Array size defined with a variable.

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How can I define the size of an array through a variable. Eg;
int size = 256;
string array[size];

except that doesn't work, so how can i do it?

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You need to dynamically create the array, that is:

int size = 256;string *array = new string[size];// ...// cleanupdelete [] array;

 But since you are using string (I assume STL), why not use vector as well (edit3: see Enigma's post for an example)?
[edit2] If size never changes, you can make it const and it will work in your original code.

jfl.

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std::vector< std::string > array(256) or boost::array< std::string, 256 > array.

EDIT: Sorry, boost::array won't work for a dynamic size. I was thinking there was a dynamic but non-resizeable array type in boost, but it appears that there isn't. Instead you can just use boost::shared_array< std::string > array(new std::string[size]) or boost::scoped_array< std::string > array(new std::string[size]).

Enigma

[Edited by - Enigma on October 9, 2005 6:27:51 PM]

ok thanks

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I think gcc allows it anyway. It's certainly not standard in C++ but it is in C99 (though I'm guessing from the string declaration you aren't using that).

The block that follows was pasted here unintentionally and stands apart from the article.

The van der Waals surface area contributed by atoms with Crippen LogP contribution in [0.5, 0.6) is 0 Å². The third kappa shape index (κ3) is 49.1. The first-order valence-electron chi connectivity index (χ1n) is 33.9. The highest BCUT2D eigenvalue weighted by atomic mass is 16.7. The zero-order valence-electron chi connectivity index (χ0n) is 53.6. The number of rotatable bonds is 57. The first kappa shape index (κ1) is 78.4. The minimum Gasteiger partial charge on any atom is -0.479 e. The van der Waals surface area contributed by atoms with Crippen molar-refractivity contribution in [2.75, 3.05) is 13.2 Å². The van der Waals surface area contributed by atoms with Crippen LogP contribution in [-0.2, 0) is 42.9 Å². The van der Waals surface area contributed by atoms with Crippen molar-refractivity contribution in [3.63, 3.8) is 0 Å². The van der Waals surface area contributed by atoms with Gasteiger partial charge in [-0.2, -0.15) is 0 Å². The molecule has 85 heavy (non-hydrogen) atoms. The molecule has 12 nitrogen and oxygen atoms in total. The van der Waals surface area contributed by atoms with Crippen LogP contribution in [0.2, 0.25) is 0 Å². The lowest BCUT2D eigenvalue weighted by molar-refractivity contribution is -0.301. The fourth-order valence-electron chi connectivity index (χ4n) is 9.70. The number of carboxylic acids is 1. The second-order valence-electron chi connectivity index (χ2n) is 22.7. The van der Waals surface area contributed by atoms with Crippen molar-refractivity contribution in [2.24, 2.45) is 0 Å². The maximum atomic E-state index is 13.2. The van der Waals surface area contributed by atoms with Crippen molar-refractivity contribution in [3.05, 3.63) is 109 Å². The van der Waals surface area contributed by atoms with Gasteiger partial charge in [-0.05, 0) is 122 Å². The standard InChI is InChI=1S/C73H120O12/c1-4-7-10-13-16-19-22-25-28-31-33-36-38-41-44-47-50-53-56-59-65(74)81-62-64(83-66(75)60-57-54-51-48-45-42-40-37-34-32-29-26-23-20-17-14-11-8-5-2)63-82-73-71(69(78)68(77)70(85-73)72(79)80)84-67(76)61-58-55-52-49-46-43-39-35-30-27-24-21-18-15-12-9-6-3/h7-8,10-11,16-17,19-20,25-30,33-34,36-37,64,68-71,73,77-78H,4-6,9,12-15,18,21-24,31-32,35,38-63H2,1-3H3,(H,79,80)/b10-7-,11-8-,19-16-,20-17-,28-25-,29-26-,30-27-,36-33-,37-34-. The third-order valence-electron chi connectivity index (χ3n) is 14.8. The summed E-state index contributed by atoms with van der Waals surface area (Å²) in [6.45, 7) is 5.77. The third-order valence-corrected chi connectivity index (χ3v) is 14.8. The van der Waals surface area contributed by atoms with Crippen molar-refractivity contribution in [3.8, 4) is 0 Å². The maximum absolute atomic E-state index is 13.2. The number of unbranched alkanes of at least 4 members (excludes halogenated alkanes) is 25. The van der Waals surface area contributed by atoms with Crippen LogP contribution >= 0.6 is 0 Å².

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in c++ if you declare size as "const" it should allow that code

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Also instead of using int whynot use unsigned int?

using namespace std ;typedef unsigned int UINT ;const UINT SIZE = 100 ;vector< string > my_array( SIZE ) ;

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Declaring an array with a constant size (be it a literal or symbolic constant) isn't declaring an array with the size defined by a variable.

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C99 allows this, they're called "Variable Length Arrays" or VLAs for short.

This also brings up a difference between C and C++ that's perhaps significant in this context. Consider:
int main(void) {
const int size = 10;
int foo[size];
return 0;
}
In C99 foo is a VLA, in C++ foo is an array, and in C89 this is illegal.
const means "constant" in C++ and "read-only" in C.

Also, if you want a non-standard option, alloca() might be helpful depending on why you need a variable length array.